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Are “African Solutions” right for the continent’s democracy push?
“This is an African solution to an African problem,” was African Union chief Jean Ping’s reasoning for another round of negotiations to resolve Ivory Coast’s bitter leadership dispute.
Regional leaders and the outside world had been uncharacteristically swift to condemn Laurent Gbagbo’s bid to cling onto power. The AU itself wasted little time suspending the West African nation from the bloc.
Gbagbo lost the presidential election in November last year, according to U.N. certified results, but he has refused to hand over power to rival Alassane Ouattara, citing fraud.
That has left regional powers, the AU and the United Nations all up against the same problem: how to convince Gbagbo to exit gracefully?
Ouattara’s camp have called for a military intervention. But talk of a military option opened up divisions within the AU.
At last month’s AU summit in Ethiopia, the decision to ask a panel of heads of state to come up with a solution binding on both sides put discussions about sending in troops on ice and applied a band-aid to the emerging splits.
“Let them say whatever they want,” Ping said of criticisms that any eventual unity government in Ivory Coast would send a signal that it pays for defeated leaders to refuse to budge.
Ping insisted his bloc would focus on a negotiated deal — the “traditional” path according to the chairman.
Fair enough. In a continent where murky meddling by foreign powers is often blamed for its current woes, Africa’s big wigs can hardly be blamed for such initiatives. Add to that the colonial past and you might understand the mindset.
That sentiment is always evident. Ask AU officials why their bloc did not endorse the International Criminal Court’s genocide charge against Sudanese President Omar Hassan al-Bashir, and chances are they will complain about foul play or double standards.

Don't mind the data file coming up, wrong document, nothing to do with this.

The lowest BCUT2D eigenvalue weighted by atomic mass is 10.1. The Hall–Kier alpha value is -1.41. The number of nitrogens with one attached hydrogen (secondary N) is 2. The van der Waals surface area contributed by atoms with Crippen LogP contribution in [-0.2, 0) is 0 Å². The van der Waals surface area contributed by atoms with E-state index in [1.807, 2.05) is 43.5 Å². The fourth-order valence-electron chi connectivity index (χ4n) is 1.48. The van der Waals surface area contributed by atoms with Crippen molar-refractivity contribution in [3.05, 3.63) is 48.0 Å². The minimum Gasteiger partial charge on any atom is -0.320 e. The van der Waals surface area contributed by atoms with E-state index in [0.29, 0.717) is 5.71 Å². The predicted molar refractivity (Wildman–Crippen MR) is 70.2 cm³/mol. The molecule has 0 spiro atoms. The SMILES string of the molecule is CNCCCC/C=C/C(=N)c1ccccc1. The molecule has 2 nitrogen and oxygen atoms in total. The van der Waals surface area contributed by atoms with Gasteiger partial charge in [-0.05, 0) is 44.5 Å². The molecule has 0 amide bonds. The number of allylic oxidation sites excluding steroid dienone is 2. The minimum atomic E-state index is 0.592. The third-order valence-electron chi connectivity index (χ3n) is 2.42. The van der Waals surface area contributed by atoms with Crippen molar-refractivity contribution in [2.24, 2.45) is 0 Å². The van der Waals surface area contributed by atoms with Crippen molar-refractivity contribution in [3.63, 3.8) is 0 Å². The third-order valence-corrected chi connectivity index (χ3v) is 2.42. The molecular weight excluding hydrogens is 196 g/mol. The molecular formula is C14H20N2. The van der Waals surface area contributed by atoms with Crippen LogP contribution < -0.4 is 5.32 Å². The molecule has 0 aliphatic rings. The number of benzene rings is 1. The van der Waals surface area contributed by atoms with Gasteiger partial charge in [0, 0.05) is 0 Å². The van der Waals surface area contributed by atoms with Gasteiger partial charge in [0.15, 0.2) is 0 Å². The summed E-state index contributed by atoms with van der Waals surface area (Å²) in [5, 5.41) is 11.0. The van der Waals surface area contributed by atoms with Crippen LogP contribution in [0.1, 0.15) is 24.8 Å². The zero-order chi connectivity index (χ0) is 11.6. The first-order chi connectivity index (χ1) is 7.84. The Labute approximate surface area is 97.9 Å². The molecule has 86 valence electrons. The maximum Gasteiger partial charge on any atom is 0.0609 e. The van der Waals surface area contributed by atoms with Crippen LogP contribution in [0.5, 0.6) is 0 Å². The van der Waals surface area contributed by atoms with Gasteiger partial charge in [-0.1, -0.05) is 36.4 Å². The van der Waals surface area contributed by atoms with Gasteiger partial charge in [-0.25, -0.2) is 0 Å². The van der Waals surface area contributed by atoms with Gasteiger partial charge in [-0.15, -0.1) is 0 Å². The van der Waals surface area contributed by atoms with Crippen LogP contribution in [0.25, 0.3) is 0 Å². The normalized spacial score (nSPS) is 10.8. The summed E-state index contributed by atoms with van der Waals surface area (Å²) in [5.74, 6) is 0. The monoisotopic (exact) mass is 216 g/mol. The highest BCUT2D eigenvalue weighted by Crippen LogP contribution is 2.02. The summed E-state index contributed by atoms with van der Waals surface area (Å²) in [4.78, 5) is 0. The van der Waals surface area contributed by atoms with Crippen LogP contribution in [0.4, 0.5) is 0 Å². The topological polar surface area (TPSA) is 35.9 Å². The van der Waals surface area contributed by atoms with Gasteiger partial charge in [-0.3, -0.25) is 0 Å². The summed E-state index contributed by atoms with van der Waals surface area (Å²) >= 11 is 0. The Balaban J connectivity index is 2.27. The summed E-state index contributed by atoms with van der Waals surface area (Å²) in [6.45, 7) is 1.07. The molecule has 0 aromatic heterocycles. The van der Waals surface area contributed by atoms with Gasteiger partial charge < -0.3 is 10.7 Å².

“Why didn’t they charge (Georgian President) Saakashvili for what he did during the war with Russia?” they would fire back.
But a more serious question lies in whether the AU’s decisions — passed almost always with a twinge of nationalist sentiment — are working. From the electoral crisis in Zimbabwe to the one in Kenya and now Ivory Coast, the AU’s “African solutions” have failed to reap yields, exposing a lack of muscle on the bloc’s side.
In Zimbabwe and Kenya, the organisation stuck with its favoured stance of mediating a deal and forming power-sharing governments, forcing uneasy coalitions in which government business is stymied by feuding rivals sitting at the same table.
Some analysts believe unless a tougher stance is taken on leaders who flout the will of voters, African elections will continue to be routinely abused.
Gbagbo blames France for supporting northern rebels in the 2002-03 civil war that split Ivory Coast in two. He has also played the “anti-imperialist” card, branding Ouattara the West’s man and himself as a defender against foreign interference.
The AU’s so-called high-level panel is tasked with coming up with a proposal both sides are compelled to accept, but experts are already dismissing its chances of success.
Ivorian Foreign Minister Alcide Djedje said the panel’s conclusions would have to respect the country’s constitution.
“If the panel comes to Ivory Coast on the basis that Ouattara is president then there’s obviously been a big mis-understanding,” Djedje told reporters.
So what next? The panel is expected to set out a road map in under a month. Is a power-sharing administration the fairest and most pragmatic solution to such impasses in Africa. Or are coalition governments formed to settle electoral rows hurting Africa’s push for democratic accountability.